And so, I think all of these things foster a sense in each individual that they have power. And if they see a need in the community, or they see an opportunity in the social change movements in which we’re operating, they’re able to take initiative and be responsive.
Vanessa Wakeman: And what is the response then … ? I don’t know if you’ve had any new hires who have come from very traditional environments and structures. How have they navigated and managed this shared, this more open model of leadership? Have you had any observations on that like, “Okay, it takes a little time for people to get used to” or “they’re sometimes resistant” or “fearful,” because it’s just not what they are used to experiencing?
Janelle Orsi: Yeah. Yeah. It’s varied from person to person and we’ve had a couple people, who I would describe as middle aged, coming out of more conventional organizational structures, or big business, who now work at our organization, and feel like it’s this … Well, at least this is what they say all the time … Like, “This is an amazing place”. Like they’re almost taking refuge from the crazy environments in which they used to work.
And so, they never seem to take for granted really what a privilege it is to have this much power and flexibility in an organization where you’re working. But they were attracted to the organization, because, I think, their personalities … I think they craved that kind of environment. A more equitable and flexible environment.
I will say there are people who come to the organization, and it’s all kinds of people who will sometimes just … sometimes because they’re very passionate about their work, or other times, because they haven’t been in a position of leadership before, where they say, “I honestly just want to do my job. I don’t want to have to worry about management of the organization. I don’t want to have to make decisions about our budget”.
And so, there are ways in which the high level of participation, and the management of our organization can be too much-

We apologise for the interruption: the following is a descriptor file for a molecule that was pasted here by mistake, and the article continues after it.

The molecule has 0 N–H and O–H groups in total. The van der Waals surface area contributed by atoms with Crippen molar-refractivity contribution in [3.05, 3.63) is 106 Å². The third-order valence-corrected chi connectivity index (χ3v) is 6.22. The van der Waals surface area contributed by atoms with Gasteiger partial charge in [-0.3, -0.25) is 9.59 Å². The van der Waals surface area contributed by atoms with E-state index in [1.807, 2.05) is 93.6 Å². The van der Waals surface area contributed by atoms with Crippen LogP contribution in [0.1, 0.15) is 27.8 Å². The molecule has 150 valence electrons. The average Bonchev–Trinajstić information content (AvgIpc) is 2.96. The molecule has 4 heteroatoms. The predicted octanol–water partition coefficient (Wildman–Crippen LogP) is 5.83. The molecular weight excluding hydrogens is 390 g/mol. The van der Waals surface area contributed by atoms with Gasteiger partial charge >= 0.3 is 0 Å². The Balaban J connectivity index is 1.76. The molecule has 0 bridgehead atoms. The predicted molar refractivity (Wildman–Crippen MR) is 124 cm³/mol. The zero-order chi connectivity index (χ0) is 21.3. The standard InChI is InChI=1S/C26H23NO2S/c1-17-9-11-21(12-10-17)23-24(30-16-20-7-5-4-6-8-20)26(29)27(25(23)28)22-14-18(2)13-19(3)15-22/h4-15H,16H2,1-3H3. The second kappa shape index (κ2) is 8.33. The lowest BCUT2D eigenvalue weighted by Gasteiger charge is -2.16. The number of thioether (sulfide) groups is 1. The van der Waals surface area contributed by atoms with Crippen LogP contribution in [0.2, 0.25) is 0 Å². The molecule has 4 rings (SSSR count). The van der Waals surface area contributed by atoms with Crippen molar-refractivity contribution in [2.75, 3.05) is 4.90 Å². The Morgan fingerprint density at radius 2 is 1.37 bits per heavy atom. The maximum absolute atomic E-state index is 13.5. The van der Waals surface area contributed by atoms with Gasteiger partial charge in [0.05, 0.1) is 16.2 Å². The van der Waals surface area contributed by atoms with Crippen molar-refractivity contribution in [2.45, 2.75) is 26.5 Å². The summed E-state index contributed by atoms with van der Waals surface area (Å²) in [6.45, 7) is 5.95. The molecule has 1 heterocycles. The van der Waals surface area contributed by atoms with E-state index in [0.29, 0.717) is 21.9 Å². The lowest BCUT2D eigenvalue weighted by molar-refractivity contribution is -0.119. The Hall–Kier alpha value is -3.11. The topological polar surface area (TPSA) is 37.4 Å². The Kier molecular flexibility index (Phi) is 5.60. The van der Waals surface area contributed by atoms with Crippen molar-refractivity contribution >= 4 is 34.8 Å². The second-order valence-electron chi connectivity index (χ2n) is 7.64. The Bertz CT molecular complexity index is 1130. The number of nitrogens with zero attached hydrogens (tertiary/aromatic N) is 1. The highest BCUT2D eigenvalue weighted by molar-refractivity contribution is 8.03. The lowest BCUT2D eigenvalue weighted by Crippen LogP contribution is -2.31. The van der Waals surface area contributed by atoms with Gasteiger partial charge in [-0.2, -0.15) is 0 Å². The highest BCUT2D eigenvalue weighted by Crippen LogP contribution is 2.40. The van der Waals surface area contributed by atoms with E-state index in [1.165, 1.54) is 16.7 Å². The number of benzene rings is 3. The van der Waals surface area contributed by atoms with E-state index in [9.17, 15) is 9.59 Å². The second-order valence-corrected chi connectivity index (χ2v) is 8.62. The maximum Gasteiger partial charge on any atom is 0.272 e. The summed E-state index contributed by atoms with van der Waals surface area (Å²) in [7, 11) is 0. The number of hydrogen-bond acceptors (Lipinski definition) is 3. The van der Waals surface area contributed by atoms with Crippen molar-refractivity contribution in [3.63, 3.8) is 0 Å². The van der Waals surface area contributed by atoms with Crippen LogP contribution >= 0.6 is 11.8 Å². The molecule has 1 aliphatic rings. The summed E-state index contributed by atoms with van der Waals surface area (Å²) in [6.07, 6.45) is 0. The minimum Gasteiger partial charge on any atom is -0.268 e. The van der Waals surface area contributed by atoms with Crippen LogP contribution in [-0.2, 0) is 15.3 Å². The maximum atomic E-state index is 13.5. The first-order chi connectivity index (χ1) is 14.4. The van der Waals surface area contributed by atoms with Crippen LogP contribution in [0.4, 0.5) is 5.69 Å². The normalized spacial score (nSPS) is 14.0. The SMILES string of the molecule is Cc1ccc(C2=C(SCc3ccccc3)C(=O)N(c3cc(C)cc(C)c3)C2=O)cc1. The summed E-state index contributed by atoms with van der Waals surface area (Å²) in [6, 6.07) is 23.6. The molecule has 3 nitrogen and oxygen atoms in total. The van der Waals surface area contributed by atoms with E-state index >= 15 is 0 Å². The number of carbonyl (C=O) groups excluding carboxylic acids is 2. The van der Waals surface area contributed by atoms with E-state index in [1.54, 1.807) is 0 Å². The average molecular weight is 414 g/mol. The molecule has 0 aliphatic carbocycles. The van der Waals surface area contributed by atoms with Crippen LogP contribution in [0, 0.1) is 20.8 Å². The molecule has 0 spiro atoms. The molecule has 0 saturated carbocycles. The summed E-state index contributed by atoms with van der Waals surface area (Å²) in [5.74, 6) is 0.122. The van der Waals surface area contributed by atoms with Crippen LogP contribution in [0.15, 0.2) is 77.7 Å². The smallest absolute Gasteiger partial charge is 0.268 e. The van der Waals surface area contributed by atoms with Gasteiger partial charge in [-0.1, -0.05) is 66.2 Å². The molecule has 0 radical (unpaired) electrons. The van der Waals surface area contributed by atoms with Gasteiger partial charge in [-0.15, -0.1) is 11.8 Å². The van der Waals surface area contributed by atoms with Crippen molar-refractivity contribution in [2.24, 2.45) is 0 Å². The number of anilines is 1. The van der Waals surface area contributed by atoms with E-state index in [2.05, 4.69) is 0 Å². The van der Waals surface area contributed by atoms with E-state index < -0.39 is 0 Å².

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Janelle Orsi: Level of participation and the management of our organization can be too much for people. Of course, I think what we also have is just a culture and structural racism, oppressive dynamics throughout our society that still show up in the workplace. We have to be constantly mindful of those and how they end up creating imbalances of power that we should be addressing or that might have an impact on how power’s distributed.
Vanessa Wakeman: Jenna, how would you describe your leadership style, you personally?
Janelle Orsi: As an individual?
Vanessa Wakeman: Yes.
Janelle Orsi: I would say that … Well, you know, I have a lot of hope and optimism for what I think we can do in this world. I think a lot of my role as a leader has just been to help impart that same enthusiasm. I do that. I really hone my skills as a communicator and I do a lot of speaking. I draw a lot of cartoons. I do a lot of writing in ways that I hope inspire other people. What ends up happening is that when other people are inspired, they’re highly intrinsically motivated to get involved. That’s … My form of leadership, it’s spurring a lot of voluntary and intrinsically motivated participation in this work as opposed to coercive. I almost never want somebody to do something if they don’t feel intrinsically motivated to do it. For me, my style is to, yeah, create the vision, communicate it in a way that people are going to want to and feel really driven to get involved in.